More ADAS Target Debate
Now that I have been completing more ADAS calibrations I feel more comfortable asking questions and joining some of the debate. My question is for the "OE only" tool only crowd - how far do you take this? By OE only tools, are you talking about just scan tools and targets? Or do you take it one step further and use every OE tool to find the center line and so on. Would you use another brand stand with an OE target? Do you have 6 bubble levels in your truck, all OE?
Matthew, I think that to play it safe the OEM will always say to use 100% their product. They can't control the aftermarket or what they come up with. I would propose geometry works whether you are the aftermarket or OEM. If you are able to assure the same measurements with the aftermarket product as with the OEM it should not matter. That being said, we all have a target on our backs every
If I'm not mistaken, I-car does indeed endorse Autel's ADAS system. Does anyone have definitive evidence either way? Even if they do, will that be "good enough" in the event the unthinkable happens?
From: Ask I-CAR Team <firstname.lastname@example.org> Date: January 21, 2019 at 2:42:03 PM MST To: "Jason E. …" Subject: Re: I-CAR position on tooling I-CAR does not endorse any tools, equipment, products, or services. I-CAR has Sustaining Partners: i-car.com/sustainingpart… I-CAR has an Industry Training Alliance:i-car.com/Home/Education…
Matt, Having been through a European OE ADAS class, having the right scan or a scan tool with the right software is a must. Using the alignment machine to help set up and center the calibration equipment was a must. By the way, it took 3 hours to set and perform 4 calibrations with 4 more still needing to be done. Dynamic steering was done in 10-15 minutes instead of 30-45 minutes of driving…
I find that everything in life, including this topic is based on reasonableness. You sound like an articulate individual. If you are able to articulate why, what and how you did it, and the end result is correct, appropriate and professional, I would feel confident in that result. I would not go and make my own targets, use pirated software etc. Speaking for myself, I use only genuine OEM
Dean, I would be more skeptical of the aftermarket targets than the software. The software only instructs the module to perform a task, and that task was created by the OEM. It’s no different than a SAS relearn IMO. The targets, reflectors, mats, mirrors, etc are an interesting story. I have demoed Autel’s system, but only currently use OEM targets, reflectors and stands as of right now. In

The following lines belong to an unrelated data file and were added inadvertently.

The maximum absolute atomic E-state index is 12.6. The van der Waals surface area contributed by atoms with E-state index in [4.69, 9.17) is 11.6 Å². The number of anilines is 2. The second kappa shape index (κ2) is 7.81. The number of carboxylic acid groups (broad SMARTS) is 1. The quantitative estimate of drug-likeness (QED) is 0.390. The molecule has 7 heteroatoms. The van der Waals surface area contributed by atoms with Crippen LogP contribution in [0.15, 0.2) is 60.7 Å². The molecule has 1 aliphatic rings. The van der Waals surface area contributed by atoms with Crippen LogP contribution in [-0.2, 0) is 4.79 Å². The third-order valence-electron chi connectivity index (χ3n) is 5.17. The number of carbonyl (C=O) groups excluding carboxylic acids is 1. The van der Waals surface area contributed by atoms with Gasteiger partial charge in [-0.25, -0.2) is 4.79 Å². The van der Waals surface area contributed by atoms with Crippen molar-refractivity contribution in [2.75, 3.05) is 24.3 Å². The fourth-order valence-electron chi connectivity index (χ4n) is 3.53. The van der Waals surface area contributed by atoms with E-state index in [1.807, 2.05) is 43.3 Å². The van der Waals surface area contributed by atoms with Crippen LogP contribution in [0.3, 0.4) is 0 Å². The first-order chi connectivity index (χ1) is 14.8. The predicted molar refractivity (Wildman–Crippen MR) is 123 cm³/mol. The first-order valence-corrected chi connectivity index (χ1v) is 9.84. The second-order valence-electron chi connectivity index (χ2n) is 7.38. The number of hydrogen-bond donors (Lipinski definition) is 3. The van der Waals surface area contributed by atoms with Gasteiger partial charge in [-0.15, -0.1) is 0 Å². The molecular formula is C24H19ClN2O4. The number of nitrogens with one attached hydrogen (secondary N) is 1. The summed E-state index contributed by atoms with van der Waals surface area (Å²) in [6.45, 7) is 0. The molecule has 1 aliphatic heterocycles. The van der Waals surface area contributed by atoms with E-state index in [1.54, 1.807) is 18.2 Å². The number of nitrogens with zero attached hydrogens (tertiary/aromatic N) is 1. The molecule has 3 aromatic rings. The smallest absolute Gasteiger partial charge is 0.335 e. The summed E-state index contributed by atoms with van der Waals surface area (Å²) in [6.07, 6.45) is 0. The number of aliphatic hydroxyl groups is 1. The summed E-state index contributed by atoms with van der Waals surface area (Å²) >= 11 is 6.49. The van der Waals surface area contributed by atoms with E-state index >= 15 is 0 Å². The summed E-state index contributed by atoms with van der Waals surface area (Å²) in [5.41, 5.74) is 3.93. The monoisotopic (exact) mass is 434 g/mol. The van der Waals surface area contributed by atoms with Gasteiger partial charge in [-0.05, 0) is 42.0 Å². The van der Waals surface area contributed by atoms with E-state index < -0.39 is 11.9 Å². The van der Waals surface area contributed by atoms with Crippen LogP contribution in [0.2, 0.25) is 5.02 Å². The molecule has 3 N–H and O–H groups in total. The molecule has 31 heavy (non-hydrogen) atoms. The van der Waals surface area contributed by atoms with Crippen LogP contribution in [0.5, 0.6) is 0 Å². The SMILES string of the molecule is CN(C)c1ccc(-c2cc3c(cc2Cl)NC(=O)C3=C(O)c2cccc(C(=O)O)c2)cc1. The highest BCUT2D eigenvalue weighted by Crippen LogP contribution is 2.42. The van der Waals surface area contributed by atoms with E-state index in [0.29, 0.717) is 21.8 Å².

garagewire.co.uk/garage-wire-vi… just some interesting info if you want to copy paste the link.We have gone the oem route for scanners and targets.I would see if any aftermarkets are oem approved.
Those doing a large amount of calibrations are setting the industry standard for professional service of these systems. "Industry standards are, in essence, criteria within a particular field of business, and are generally the minimal accepted requirements followed by the members of that industry. In this way, it provides those in a legal setting with an easier to define guideline for defining
Sadly, too many industry professionals push for non-professional solutions (IE NON approved procedures, targets, tooling). I don't understand why we are willing to go above the engineer's heads and use tools that were NOT developed by the people who designed the systems. In time, if the aftermarket develop tools that the OEM's determine to be sufficient, that is one thine (Hunter and Nissan, for
Just a point; when I joined iATN in the 90s using a scope to test and diagnose was not approved by any OEM or aftermarket part manufacture. Up until relatively recently using a scope still was not an approved method. So you are saying that all those non-professional unapproved tests done by all those hundreds of techs were improper and shouldn't have been done? If so, why are they proper
WOW, that is a stretch for a comparison. Testing a CKP with a scope and performing an ADAS calibration are to completely different worlds. IMO
Recent awards in lawsuit may cause us all to think twice about manufacturer standards. repairerdrivennews.com…jur…;
So if I'm following your train of thought, those that have performed 1000's of incident-free calibrations with Bosch's A/M system, CAS of NE's system, Autel's system. Texa's system, etc are wrong in using A/M equipment? Those calibrations are or aren't setting setting the industry standard?
Bob, Reference the John Eagle lawsuit above. Everyone's seen it by now. I've spoken to many techs who admit to having glued on those roof panels as well. So far, their cars have been incident free. See, they are just waiting for the incident to happen and the right lawyer to latch on after it does. So, yes. The 1000's of calibrations with anything but the recommended tooling and procedure can